Having a real pain with nomenclature. Look at this substance:


So, do we have an anion of manganese and oxygen, or is that just an anion of oxygen? Anyway, my book says that $\ce{MnO4-}$ is "permanganate".

Since it ends with "-ate", it seems my book thinks $\ce{MnO4-}$ is an oxyanion (because those are the ones that end with things like "-ate" and "-ite").

However, it was my understanding that an oxyanion is when you have oxygen and a non-metal. But manganese is a metal! What is going on here then?

And not just that. Let's assume that $\ce{MnO4-}$ is indeed an oxyanion called permanganate. From what I've learned, if you remove one oxygen atom (getting $\ce{MnO3-}$), it should become just manganate, right? But, according to my book, manganate is $\ce{MnO2-}$. It had to lose two oxygen atoms and not one to become manganate. Why?

  • $\begingroup$ Afaik, manganate is actually $\ce{MnO4^2-}$ $\endgroup$
    – Jan
    Sep 21, 2017 at 6:39

2 Answers 2


As far as I know, an oxoanion just refers to an anion which has oxygen covalently bonded to the central atom; the central atom can be pretty much anything apart from the Group 1 and 2 metals, since the only oxygen compounds those form are ionic oxides/peroxides/superoxides. For the 3d transition metals, you have $\ce{VO3^-}$ (vanadate(V)), $\ce{CrO4^{2-}}$ (chromate(VI)), $\ce{MnO4-}$ (manganate(VII)), and $\ce{FeO4^{2-}}$ (ferrate(VI)), amongst others.

I would not recommend reading too much into the nomenclature, because a lot of it is just what chemists are comfortable with after using for a long time - it's like a language that you just get more familiar with over time. But there are some general rules. The 'per...ate' name, such as perchlorate $\ce{ClO4-}$, implies a higher oxidation state than the normal '...ate' compound, which is chlorate $\ce{ClO3-}$ in this case. For chlorine, only certain oxidation states are available, namely the -1, 0, +1, +3, +5 and +7 oxidation states. Apart from 0, which occurs in diatomic chlorine $\ce{Cl2}$, you will notice that these are in increments of 2 - which means that you can generate the whole list of chlorine anions by adding one more oxygen, but keeping the charge of the anion constant: $\ce{Cl-}$, $\ce{ClO-}$, $\ce{ClO2-}$, $\ce{ClO3-}$, $\ce{ClO4-}$. This tendency to form compounds 2 oxidation states apart is very pronounced for the p-block elements, i.e. Group 15, 16 and 17.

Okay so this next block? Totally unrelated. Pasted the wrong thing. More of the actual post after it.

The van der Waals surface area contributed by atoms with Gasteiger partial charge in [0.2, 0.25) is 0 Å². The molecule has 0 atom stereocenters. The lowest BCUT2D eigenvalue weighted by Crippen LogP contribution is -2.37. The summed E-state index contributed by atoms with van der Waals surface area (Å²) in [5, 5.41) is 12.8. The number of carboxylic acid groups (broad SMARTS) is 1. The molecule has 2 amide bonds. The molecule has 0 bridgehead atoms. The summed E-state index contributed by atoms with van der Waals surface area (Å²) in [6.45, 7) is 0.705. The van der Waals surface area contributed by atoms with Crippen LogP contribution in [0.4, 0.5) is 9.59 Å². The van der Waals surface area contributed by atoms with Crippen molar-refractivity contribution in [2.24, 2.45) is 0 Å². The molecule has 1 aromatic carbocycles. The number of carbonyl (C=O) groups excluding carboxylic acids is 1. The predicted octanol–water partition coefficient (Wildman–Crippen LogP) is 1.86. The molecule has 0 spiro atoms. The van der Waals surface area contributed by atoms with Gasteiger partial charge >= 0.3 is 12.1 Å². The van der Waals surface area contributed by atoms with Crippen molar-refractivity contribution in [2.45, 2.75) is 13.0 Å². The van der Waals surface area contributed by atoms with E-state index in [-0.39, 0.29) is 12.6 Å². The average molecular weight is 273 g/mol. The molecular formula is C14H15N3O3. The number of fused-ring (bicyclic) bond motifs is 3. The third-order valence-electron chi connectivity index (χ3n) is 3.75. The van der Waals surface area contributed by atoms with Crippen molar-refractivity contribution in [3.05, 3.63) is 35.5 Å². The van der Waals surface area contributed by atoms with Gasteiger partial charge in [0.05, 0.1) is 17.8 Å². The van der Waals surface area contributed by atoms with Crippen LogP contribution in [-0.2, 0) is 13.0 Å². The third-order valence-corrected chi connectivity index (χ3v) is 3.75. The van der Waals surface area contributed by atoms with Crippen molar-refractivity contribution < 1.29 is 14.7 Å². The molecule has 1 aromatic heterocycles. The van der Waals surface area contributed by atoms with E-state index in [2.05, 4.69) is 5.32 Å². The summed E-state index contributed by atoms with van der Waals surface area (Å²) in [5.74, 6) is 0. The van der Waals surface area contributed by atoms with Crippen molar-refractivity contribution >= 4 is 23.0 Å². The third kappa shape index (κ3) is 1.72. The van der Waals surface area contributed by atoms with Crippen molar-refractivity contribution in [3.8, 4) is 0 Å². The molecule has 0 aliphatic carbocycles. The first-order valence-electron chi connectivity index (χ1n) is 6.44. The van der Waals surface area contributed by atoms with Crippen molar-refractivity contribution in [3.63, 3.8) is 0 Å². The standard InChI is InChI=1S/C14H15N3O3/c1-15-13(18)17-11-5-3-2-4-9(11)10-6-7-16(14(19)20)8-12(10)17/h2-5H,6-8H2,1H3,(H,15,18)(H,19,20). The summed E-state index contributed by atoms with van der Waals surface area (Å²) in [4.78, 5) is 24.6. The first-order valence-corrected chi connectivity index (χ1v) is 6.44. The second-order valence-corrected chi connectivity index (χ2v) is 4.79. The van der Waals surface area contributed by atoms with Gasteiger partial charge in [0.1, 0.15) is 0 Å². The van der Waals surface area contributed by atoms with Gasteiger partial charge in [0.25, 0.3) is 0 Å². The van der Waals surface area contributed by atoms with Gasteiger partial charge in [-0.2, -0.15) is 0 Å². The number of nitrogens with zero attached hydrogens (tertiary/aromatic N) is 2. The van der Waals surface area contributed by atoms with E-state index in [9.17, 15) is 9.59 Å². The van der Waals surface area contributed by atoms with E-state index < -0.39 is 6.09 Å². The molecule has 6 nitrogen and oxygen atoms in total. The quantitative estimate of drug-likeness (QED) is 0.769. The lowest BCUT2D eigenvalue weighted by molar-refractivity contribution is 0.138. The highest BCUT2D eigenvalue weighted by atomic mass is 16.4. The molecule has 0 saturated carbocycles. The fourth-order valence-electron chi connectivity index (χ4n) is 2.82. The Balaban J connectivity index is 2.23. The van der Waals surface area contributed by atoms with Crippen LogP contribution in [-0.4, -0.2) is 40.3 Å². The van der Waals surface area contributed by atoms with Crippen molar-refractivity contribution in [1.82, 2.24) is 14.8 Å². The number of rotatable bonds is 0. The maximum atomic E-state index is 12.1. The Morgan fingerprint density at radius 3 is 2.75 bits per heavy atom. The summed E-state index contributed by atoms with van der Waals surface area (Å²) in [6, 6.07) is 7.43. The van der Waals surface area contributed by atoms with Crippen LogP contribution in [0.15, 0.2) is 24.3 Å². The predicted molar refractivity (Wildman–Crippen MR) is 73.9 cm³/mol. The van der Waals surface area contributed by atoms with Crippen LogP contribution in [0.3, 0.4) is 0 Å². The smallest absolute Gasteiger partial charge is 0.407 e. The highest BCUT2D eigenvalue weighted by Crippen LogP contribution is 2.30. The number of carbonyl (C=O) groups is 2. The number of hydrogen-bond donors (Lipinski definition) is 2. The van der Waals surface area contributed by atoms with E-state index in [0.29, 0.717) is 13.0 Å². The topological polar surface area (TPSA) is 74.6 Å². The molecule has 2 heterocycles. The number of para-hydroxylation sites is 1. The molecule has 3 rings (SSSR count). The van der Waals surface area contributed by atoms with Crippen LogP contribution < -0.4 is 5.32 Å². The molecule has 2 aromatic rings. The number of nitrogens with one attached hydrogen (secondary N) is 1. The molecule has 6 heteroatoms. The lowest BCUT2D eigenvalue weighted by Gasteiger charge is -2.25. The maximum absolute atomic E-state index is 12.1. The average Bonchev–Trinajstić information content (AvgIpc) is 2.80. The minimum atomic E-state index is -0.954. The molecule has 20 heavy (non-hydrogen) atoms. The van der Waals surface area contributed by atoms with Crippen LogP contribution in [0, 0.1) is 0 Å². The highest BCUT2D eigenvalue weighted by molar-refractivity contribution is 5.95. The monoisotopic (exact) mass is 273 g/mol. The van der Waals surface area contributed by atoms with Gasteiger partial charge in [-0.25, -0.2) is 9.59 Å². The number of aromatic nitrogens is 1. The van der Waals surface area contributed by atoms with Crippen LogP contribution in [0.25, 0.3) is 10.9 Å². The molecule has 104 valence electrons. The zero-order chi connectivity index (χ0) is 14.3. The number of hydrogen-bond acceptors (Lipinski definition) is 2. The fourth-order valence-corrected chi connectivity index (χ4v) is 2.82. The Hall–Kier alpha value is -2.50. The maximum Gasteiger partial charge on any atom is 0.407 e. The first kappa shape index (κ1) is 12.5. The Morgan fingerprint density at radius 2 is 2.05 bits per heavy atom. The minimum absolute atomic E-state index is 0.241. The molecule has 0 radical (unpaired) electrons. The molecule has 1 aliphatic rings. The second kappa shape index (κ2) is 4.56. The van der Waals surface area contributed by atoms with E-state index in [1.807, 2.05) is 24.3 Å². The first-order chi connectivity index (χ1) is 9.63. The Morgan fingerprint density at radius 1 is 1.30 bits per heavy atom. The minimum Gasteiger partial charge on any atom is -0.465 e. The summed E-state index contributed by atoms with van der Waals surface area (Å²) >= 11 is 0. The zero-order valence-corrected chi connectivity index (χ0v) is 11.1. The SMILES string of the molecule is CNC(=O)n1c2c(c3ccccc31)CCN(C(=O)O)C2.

However, for d-block elements such as $\ce{Mn}$, this isn't the case because single d electrons are easily lost and gained. So after permanganate, $\ce{MnO4-}$, which features $\ce{Mn}$ in the +7 oxidation state, the oxoanion with the next highest oxidation state is the manganate ion $\ce{MnO4^2-}$ which has $\ce{Mn}$ in the +6 oxidation state. (As far as I know the ion $\ce{MnO2-}$ is not called "manganate".)


An oxyanion is not necessarily a non-metal and oxygen, rather, it is more simply a chemical element and an oxygen. There are a large number of elements that form oxyanions, many of which are listed here.

To quote this Chem.SE post regarding a the difference between manganate and manganite:

Manganese oxidation state nomenclature is a real world mess. Drawing nomenclature parallels to $\ce{Cl(VII)}$ and downward is not valid. Drawing nomenclature parallels to titanium is poor, for $\ce{Ti(IV)}$ is the highest common oxidation state. $\ce{SrO +TiO2}$ gives $\ce{SrTiO3}$, properly called titanate, for it is $\ce{Ti(IV)}$ on both sides.

For someone who is new to chemistry, the only metal oxyanions I would recommend that you learn are chromate ($\ce{CrO4^2-}$), dichromate ($\ce{Cr2O7^2-}$), and permanganate ($\ce{MnO4^-}$).

  • $\begingroup$ What a huge mess! In other words, I ought to be learning most compositions out of memory D: $\endgroup$
    – Saturn
    Jun 16, 2015 at 23:35
  • $\begingroup$ So an oxyanion is basically oxygen with whatever as long as it is an anion? (The oxygen an anion, or the other thing an anion?) $\endgroup$
    – Saturn
    Jun 16, 2015 at 23:36
  • $\begingroup$ That is correct. Luckily the non-metal oxyanions behave nearly all the same. The metal oxyanions are the exception. $\endgroup$
    – ringo
    Jun 16, 2015 at 23:38

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